The Hip hinge pattern can be easily taught, standardized and grooved with a stick series.
Teaching the Stick Series:
1. Take any stick, PVC pipe, wood dowel, or broom stick and place along their spine. Be sure to keep the stick in contact with three points (head, back and butt crack) throughout entire movement.
2. Reach butt backwards; knees should have slight bend.
3. Start with two feet on ground, progress to single leg stance.
4. This is not a squat pattern! Movement should be through the hips – not a knee dominant movement
5. Maintain a packed neck throughout the series(c-spine in-line with sternum throughout movement). ** This position should also be taught and maintained during over exercises such as the Bird-Dog, but that’s for another post.
6. Be sure to maintain strict form and three points of contact at all times.
7. **While the stick is on the back of the athlete/patient, we continue with a lunge pattern (as shown in the video) which helps solidify their spine position and teaches them to drive through their front foot but is not necessary if you’re only looking to work on the hip hinge pattern.
This Kid Needs Help
Because many of your athletes and patients have never used this hinging strategy before, many will struggle to perform this task at first. Below are three teaching points to correct the most common mistakes while learning the hip hinge.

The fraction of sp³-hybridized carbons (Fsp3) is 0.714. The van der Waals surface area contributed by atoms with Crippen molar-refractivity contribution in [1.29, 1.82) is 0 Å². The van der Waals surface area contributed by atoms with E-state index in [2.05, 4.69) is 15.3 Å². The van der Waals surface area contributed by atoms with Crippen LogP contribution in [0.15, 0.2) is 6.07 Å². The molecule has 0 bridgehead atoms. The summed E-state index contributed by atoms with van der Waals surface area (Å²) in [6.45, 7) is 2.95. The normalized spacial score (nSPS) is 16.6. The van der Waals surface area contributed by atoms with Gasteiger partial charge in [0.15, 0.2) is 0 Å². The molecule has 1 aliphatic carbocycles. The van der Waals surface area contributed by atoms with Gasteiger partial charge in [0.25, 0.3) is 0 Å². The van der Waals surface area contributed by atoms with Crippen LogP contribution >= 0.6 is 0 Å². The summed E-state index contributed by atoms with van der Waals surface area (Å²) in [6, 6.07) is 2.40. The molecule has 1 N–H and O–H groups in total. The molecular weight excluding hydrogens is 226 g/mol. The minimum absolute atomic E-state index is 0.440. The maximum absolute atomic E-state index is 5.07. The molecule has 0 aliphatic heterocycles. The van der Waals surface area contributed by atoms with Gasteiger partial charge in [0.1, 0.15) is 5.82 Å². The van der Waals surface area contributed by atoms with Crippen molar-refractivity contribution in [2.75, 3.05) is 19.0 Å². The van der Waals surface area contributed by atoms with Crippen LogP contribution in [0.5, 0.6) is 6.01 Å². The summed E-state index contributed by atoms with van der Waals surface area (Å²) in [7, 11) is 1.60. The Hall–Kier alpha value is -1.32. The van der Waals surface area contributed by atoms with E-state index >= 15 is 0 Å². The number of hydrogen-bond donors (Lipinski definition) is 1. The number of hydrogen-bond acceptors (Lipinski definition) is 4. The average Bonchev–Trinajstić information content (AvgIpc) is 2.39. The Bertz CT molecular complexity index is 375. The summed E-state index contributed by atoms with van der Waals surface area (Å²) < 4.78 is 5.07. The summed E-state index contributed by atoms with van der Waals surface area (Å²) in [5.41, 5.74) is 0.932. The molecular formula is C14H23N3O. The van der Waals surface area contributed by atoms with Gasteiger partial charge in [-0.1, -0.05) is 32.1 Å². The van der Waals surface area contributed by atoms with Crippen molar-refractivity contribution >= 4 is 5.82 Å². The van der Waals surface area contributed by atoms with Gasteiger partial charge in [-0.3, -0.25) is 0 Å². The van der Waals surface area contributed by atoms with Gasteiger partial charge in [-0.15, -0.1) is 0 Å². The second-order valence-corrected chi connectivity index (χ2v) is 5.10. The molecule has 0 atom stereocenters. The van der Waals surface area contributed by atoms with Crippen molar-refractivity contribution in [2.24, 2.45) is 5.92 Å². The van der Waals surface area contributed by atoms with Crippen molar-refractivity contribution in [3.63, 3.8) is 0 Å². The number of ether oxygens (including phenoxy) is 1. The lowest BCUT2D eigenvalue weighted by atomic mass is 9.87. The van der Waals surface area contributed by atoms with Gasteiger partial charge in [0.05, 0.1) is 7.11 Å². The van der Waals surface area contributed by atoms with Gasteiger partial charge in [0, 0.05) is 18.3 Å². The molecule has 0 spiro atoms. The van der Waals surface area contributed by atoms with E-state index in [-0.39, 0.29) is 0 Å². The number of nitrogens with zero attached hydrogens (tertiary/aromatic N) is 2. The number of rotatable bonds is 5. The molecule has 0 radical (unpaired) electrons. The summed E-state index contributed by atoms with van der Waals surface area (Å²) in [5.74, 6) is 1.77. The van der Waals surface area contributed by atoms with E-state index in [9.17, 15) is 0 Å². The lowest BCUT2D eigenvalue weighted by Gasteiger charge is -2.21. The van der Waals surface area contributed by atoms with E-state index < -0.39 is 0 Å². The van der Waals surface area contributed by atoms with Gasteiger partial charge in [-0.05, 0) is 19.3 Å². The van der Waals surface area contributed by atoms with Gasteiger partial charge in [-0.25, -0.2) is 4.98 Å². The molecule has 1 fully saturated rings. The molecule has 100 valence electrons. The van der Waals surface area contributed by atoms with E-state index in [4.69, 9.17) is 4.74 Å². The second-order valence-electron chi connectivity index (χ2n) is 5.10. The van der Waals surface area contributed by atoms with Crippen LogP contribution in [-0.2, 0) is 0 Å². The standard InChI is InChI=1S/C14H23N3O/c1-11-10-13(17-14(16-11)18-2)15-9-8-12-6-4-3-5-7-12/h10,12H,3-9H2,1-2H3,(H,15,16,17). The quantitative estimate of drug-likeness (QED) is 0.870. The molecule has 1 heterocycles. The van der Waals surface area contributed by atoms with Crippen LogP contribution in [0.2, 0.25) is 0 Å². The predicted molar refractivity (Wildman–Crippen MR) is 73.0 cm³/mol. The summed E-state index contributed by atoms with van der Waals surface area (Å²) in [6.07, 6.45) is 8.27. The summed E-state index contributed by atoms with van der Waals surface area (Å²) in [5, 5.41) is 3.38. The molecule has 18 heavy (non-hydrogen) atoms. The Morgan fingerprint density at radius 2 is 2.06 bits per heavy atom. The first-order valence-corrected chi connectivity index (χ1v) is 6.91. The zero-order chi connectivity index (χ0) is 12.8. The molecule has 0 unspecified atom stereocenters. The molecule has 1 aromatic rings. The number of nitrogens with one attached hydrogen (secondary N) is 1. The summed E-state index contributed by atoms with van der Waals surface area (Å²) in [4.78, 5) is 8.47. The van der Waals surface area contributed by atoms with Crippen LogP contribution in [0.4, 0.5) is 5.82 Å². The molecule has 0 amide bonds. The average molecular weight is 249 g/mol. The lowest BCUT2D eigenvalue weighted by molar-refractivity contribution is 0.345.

1. Not reaching back: Many patients will not seek to reach backwards maximally with their hips. Have them stand one foot away from the wall with the stick on their back and reach backwards until they touch the wall behind them. Once they’ve achieved success with a number of repetitions. Slowly inch them forward and repeat until you’ve found a distance and pattern that enables them to maximally flex their hips while maintaining strict form.
2. Athlete squats instead of hinging: As I previously mentioned, many athletes are unfamiliar with this movement and seek out what they know best. And in this case it’s a knee or quad dominant movement pattern. Stand beside your patient and place your hands or a mat in front of their knees and ask them to perform the motion without touching their knees to your hand.
3. Patient still can’t separate hips from lumbar spine: stand to the front of your patient and while attempting to hinge backwards place fingertips in the creases of their hip prompting them to push their hips backwards towards the wall.
Time for a challenge
After you’ve grooved this pattern again and again and again, it’s time to challenge the pattern under a load. This can be accomplished through the: “Wall Touch – Hip Hinge with KB Pick Up/Put Downs”